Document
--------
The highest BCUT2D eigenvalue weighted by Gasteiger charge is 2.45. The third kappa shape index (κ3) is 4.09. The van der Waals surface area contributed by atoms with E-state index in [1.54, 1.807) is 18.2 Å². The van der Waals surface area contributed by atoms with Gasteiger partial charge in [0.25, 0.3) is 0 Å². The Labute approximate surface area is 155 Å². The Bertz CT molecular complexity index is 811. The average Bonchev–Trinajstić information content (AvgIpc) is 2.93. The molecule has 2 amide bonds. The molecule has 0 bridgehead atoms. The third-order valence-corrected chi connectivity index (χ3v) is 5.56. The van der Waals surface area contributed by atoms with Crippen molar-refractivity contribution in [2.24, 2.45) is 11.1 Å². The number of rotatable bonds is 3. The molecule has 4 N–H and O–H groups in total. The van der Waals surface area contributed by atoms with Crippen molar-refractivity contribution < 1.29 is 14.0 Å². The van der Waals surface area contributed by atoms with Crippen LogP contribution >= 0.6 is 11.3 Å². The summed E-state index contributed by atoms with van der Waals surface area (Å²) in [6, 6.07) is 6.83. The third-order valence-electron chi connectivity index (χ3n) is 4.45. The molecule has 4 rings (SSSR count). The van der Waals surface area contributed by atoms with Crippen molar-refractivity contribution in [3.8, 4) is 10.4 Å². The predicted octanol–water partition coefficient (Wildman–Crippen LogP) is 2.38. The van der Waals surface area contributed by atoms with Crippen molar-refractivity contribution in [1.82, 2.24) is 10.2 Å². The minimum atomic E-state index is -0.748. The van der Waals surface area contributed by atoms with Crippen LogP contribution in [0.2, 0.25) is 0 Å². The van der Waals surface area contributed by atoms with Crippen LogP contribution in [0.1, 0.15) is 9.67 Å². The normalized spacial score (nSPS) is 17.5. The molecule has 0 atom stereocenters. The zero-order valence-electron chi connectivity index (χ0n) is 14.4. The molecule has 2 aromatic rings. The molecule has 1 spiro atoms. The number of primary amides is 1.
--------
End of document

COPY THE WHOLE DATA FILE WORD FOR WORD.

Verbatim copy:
The highest BCUT2D eigenvalue weighted by Gasteiger charge is 2.45. The third kappa shape index (κ3) is 4.09. The van der Waals surface area contributed by atoms with E-state index in [1.54, 1.807) is 18.2 Å². The van der Waals surface area contributed by atoms with Gasteiger partial charge in [0.25, 0.3) is 0 Å². The Labute approximate surface area is 155 Å². The Bertz CT molecular complexity index is 811. The average Bonchev–Trinajstić information content (AvgIpc) is 2.93. The molecule has 2 amide bonds. The molecule has 0 bridgehead atoms. The third-order valence-corrected chi connectivity index (χ3v) is 5.56. The van der Waals surface area contributed by atoms with Crippen molar-refractivity contribution in [2.24, 2.45) is 11.1 Å². The number of rotatable bonds is 3. The molecule has 4 N–H and O–H groups in total. The van der Waals surface area contributed by atoms with Crippen molar-refractivity contribution < 1.29 is 14.0 Å². The van der Waals surface area contributed by atoms with Crippen LogP contribution >= 0.6 is 11.3 Å². The summed E-state index contributed by atoms with van der Waals surface area (Å²) in [6, 6.07) is 6.83. The third-order valence-electron chi connectivity index (χ3n) is 4.45. The molecule has 4 rings (SSSR count). The van der Waals surface area contributed by atoms with Crippen molar-refractivity contribution in [3.8, 4) is 10.4 Å². The predicted octanol–water partition coefficient (Wildman–Crippen LogP) is 2.38. The van der Waals surface area contributed by atoms with Crippen molar-refractivity contribution in [1.82, 2.24) is 10.2 Å². The minimum atomic E-state index is -0.748. The van der Waals surface area contributed by atoms with Crippen LogP contribution in [0.2, 0.25) is 0 Å². The van der Waals surface area contributed by atoms with Crippen LogP contribution in [0.1, 0.15) is 9.67 Å². The normalized spacial score (nSPS) is 17.5. The molecule has 0 atom stereocenters. The zero-order valence-electron chi connectivity index (χ0n) is 14.4. The molecule has 2 aromatic rings. The molecule has 1 spiro atoms. The number of primary amides is 1.